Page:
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Former Swakop Uranium employee entitled to N$3.6m compensation

2023-11-27  Roland Routh

Former Swakop Uranium employee entitled to N$3.6m compensation

Three judges of the Supreme Court of Namibia this week ruled that Jacobus Calitz - an ex-employee of Swakop Uranium - was entitled to N$3.6 million in compensation for unfair dismissal.

After Calitz lost his job at the mine, he instituted proceedings at the Office of the Labour Commissioner, who ordered that he be awarded compensation in that amount for unfair dismissal.

The mine was also ordered to reinstate Calitz in his previous position, or at a similar position with similar benefits.

Calitz was employed by the mine as deputy director in the project and planning department. 

However, about a year after his appointment, he was informed that restructuring was taking place, and that his role within the company was no longer required. 

Before the Supreme Court’s pronouncement, acting Windhoek High Court Judge Esi Schimming-Chase confirmed the award in the Labour Court after the mine appealed the decision. Still not satisfied, the mine approached the Supreme Court to appeal the award and the reinstatement order. 

Appeal Judges Shafimana Ueitele, Dave Smuts and Elton Hoff heard the appeal. Judge Ueitele, who wrote the unanimous judgement, said the main issue to determine is the extent of the damages Calitz suffered, and whether reinstatement is the correct remedy in the circumstances.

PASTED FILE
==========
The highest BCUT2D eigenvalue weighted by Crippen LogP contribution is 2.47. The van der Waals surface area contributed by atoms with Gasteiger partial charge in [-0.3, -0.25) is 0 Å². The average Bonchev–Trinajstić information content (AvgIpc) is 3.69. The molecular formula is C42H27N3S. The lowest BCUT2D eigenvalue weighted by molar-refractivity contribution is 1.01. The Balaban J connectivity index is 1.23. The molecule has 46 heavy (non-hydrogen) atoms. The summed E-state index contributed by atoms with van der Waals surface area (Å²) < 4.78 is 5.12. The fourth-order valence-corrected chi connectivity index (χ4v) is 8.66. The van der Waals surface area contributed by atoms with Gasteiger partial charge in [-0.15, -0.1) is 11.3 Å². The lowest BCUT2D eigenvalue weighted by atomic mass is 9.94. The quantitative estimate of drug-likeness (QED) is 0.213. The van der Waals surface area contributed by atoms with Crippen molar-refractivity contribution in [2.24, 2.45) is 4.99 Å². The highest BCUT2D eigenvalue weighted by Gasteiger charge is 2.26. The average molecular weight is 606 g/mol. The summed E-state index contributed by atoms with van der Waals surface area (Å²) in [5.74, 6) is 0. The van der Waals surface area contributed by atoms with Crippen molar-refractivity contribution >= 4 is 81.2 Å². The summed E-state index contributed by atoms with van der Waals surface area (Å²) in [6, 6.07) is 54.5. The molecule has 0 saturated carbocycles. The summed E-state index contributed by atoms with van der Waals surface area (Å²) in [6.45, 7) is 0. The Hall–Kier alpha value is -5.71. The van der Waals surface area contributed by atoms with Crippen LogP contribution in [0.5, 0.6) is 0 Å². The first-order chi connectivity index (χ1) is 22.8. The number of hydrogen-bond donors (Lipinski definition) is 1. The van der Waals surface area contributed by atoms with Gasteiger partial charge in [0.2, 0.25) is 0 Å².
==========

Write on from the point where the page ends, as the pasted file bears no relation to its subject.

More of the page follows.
According to the judges, fairness must be assessed objectively at trial or in arbitration proceedings, bearing in mind the core objectives of the Labour Act. 

Ueitele said the legal position in Namibia is not one where reinstatement is the prime remedy in cases of unfair dismissal, but to determine losses suffered by the affected employee. 

“If reinstatement is to be ordered, it may be unfair to Swakop Uranium and to the innocent employee who has taken over Calitz’s job, considering the period it took for this matter to be finalised. It will be unfair, impractical and inappropriate to order Swakop Uranium to reinstate Calitz,” he stated. 

However, the judge said, in cases of substantively procedurally unfair dismissal, an employee has the right to fair compensation for losses suffered. But when determining compensation, the court must be fair to both employee and employer. 

According to the judge, there is no reason why an employee cannot be fully compensated for the entire period that he has received no remuneration, particularly where he, due to no fault of his own, cannot be reinstated. He further said where an arbitrator has determined an award, the arbitrator’s decision must not readily be interfered with by an appeal court.   

However, Ueitele said the arbitrator should have deducted the amount Calitz was paid in pursuance of the termination of his contract and the salary he received as a teacher with Swakopmund High School. 

The judges ordered Swakop Uranium to pay Calitz an amount equal to what he would have earned monthly had he not been unfairly dismissed from the date of dismissal, which is from 1 August 2018 to 31 May 2020, and interest on the amount from 26 May 2020. 

They further ordered that Calitz must fully disclose to the mine all the income he has received for the stated period because of any employment. 

Judge Ueitele further ordered as a mark of disproval of the injustice meted out to Calitz a punitive costs order, the mine to pay the costs of Calitz on an attorney-client scale for two instructed and one instructing counsel.


2023-11-27  Roland Routh

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